More Hull Photos

Today I’ve added another small batch of images to my Hull web site, Still Occupied – A View of Hull, which takes its name from a show at the Ferens Art Gallery in 1983 of almost 150 of my pictures, many of which are now on the site along with several hundred more.   The pictures were taken at a time when large areas of the city were being demolished, and I came ‘Still Occupied’ written large three times across the windows and doors of a closed shop on Argyle St.

Now that I am no longer posting a new image every day with my comments on Facebook, I have begun to add the comments to the web site below the pictures. Comments and corrections are still welcome here on >Re:PHOTO. As usual, clicking on any of the images will take you to the relevant page on the web site where the images are presented a little larger.

85-10n-21: Island Wharf, sheds west of Humber Dock Basin looking towards town centre, 1985 – Old Town

By 1985 Hull marina was full of boats and you can see at the right of the picture some of the buildings in the city centre through a forest of masts.

The remaining warehouses of Railway Dock appear over the roof of a rather basic shed in the centre of the picture, part of which has collapsed and at left are the ends of a couple of lorries parked in this area to the west of Humber Dock Basin, which I think was part of Island Wharf.

This area is very different now, with the modern office blocks of Humber Quays, including the World Trade Centre Hull & Humber which opened in 2008 in the building completed in 2007.

85-10n-22: Humber Dock entrance lock, 1985 – Old Town

The Humber Dock entrance lock still I think looks much as it did when I took this picture in 1985, not long after the marina had opened in 1983. Most of the more distant buildings are still there, though their use has changed.

85-10n-23: Sam & Joe at Humber Dock Basin, 1985- Old Town

My elder son sits and looks at me with one eye as his younger brother faces away from me. Both have the hoods on their jackets up, as the area on the edge of Humber Dock Basin is open to the Humber and often cold and windy, as it was on this October day.

Humber Dock, Swing Bridge and Lock were all Grade II listed in 1970.

85-10n-33: Building for sale, Lime St, 1985 – River Hull

This building, for sale in 1985, is now a large shed from John Brockelsby Metal Management Ltd. It has a similar size and overall size as the earlier concrete structure, which could possibly be present under the cladding.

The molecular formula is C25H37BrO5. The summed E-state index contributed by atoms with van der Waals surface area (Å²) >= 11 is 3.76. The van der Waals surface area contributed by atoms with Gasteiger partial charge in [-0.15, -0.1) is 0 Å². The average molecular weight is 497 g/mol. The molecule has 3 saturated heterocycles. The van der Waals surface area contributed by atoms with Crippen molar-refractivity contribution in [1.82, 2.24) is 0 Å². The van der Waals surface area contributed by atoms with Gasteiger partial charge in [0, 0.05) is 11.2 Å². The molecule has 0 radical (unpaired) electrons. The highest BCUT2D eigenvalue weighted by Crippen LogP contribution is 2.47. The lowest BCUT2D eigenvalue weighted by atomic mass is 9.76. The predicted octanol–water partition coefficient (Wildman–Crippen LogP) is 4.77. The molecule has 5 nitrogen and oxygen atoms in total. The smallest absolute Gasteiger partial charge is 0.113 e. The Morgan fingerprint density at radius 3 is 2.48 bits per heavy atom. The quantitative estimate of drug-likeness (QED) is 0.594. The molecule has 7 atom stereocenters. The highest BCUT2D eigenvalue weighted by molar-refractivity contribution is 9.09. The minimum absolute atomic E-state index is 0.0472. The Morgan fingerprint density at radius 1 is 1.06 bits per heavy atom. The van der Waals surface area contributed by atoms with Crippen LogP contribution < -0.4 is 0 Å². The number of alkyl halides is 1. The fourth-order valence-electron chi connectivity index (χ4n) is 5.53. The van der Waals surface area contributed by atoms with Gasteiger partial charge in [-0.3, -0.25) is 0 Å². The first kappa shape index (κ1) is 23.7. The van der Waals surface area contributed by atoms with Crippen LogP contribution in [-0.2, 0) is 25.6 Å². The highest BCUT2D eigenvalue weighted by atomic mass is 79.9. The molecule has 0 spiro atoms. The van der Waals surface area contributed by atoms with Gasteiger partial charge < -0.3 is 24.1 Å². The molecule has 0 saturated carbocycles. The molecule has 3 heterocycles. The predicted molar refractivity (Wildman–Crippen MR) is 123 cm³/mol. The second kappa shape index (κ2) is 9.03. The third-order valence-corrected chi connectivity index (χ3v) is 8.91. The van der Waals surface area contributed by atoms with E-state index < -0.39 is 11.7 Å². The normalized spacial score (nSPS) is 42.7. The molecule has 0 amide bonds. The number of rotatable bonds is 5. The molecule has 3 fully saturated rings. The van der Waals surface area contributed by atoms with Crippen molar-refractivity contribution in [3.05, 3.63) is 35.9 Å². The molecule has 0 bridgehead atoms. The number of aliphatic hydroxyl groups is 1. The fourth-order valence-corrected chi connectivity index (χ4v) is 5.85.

85-10n-34: 69 Lime St, 1985 – River Hull

It isn’t possible to read the name of the business at 69 Lime St when I took this picture, but from 1998 until 2012 when the company was struck off it was the registered office of Nitromorn Ltd, a car repair company. It was also the premises of A1 Bodycare a car body shop, which became a limited company as K C S Projects Ltd in 2012 but also operates under its former name at the same premises. The building also for some time was the office of the insurance compensation claims company Active Claim Services.

The building in the previous picture can be seen at the left of the picture.

85-10n-36: Island Wharf, lorry park west of Humber Dock Basin, 1985 – Old Town

Another picture of the area just to the west of Humber Dock Basin, much of which was, as this picture shows used as a lorry park. Taken a few yards away from a previous picture it includes the same pile of rubble, possibly bricks, and two of the lorries which can be seen in that image. It does give a clearer view of the Railway Dock Warehouses

85-10n-41: Former College Lodge, 44 Beverley Rd, 1985 – Beverley Rd

Still very recognisable on Beverley Rd when I walked along it last year. According to Pevsner

“No. 44, an unusual stuccoed cottage of c.1837 probably by H.F. Lockwood who was architect of Kingston College (Now Kingston Youth Centre) to the N. The cottage was originally single storey; it has a Gothic doorway to the ground floor but windows with Classical detail to the first floor. It was seemingly the college lodge. The Gothic stone gate-pier to the l. is identical to the pair at the present entrance to the Youth Centre.”


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My London Diary : Buildings of London : River Lea/Lee Valley : London’s Industrial Heritage

All photographs on this and my other sites, unless otherwise stated, are taken by and copyright of Peter Marshall, and are available for reproduction or can be bought as prints.

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